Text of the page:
Michael - Mo(o)re than a documentary
A portrait about a man who divides minds.
Nowadays, documentary films are not exactly what one would describe as blockbusters. Especially the young audience is difficult to reach as a target group. However, this kind of film had to fight hard to assert itself. One man who definitely made it to the top with controversial documentary films is Michael Moore. Doubtlessly, he is one of the few who gained worldwide fame and even received an Oscar with documentary films.
Not exactly run-of-the-mill
Michael Moore, born in Michigan in 1954, recognized his love for journalism quite early. At the age of 22, he founded his own magazine called The Flint Voice and worked there as chief editor for ten years. Then he accepted an offer from the magazine Mother Jones in San Francisco, but soon resigned because of personal differences with the editorial staff. He returned to his birthplace Flint, where he learned about the closure of the car plants of General Motors, employer of the entire city. Since Moore’s whole family had been working at General Motors, he made it his aim to talk to Roger Smith, former General Motors boss, in person and confront him.
With nominal funding he shot the film “Roger&Me” in 1998, which gave him his break in the film business. Up to this day, Michael Moore is one of the few documentary film directors who gained worldwide fame. His films are characterized by harsh criticism about the US, society and capitalism. Moreover, Moore himself appears to be the guy who doesn’t let go until he reaches his goal. His films show things from a different, but always critical point of view. If he doesn’t like someone, he does not shy away from announcing it in public. For instance, George W. Bush had to go through “Fahrenheit 9/11”, in which Moore holds him partially at fault for the events of September 11th 2001.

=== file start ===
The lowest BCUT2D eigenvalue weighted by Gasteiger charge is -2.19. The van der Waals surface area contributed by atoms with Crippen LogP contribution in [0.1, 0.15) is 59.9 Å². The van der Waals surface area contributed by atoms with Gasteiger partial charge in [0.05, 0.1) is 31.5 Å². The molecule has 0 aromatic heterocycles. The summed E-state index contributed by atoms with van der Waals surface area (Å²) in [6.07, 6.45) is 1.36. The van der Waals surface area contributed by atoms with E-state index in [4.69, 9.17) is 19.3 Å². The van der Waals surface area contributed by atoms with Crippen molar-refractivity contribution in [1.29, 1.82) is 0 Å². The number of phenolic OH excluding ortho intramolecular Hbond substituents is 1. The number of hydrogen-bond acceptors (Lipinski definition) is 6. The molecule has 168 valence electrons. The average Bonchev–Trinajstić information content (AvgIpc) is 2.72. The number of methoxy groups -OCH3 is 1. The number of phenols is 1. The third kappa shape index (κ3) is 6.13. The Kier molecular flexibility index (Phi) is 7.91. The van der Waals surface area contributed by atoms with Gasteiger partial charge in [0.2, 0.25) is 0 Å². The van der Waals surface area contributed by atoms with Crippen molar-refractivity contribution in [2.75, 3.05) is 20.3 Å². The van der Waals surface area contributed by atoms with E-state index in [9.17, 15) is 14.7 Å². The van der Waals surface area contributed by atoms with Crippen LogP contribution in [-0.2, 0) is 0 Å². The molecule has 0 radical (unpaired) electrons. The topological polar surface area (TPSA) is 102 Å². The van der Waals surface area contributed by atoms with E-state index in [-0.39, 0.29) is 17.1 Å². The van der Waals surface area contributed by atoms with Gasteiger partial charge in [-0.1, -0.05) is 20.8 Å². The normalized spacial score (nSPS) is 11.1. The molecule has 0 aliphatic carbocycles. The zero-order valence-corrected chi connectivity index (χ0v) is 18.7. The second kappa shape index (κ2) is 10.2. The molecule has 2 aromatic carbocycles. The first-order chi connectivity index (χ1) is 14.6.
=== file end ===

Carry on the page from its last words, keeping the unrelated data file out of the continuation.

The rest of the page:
Moore’s big success is certainly also due to the fact that he also dares to touch extremely sensitive and touchy topics like the school shooting of Columbine in 1999. In 2003, he won the Oscar for “best documentary” with “Bowling for Columbine”. In 2005, Time magazine named Moore one of the world's 100 most influential people.
He also went back to his journalistic roots and published several books, among others “Stupid White Men”, in which he again heavily criticizes Bush and the general social situation in the USA.
Not everybody’s darling
Moore himself also received strong criticism for his work. Among others, he was accused of being harsh with the staff and only showing a biased point of view. He was called an arrogant, “deceitful filmmaker”, who only shoots “propaganda films”.
But without doubt he is one thing: A man who makes us think!
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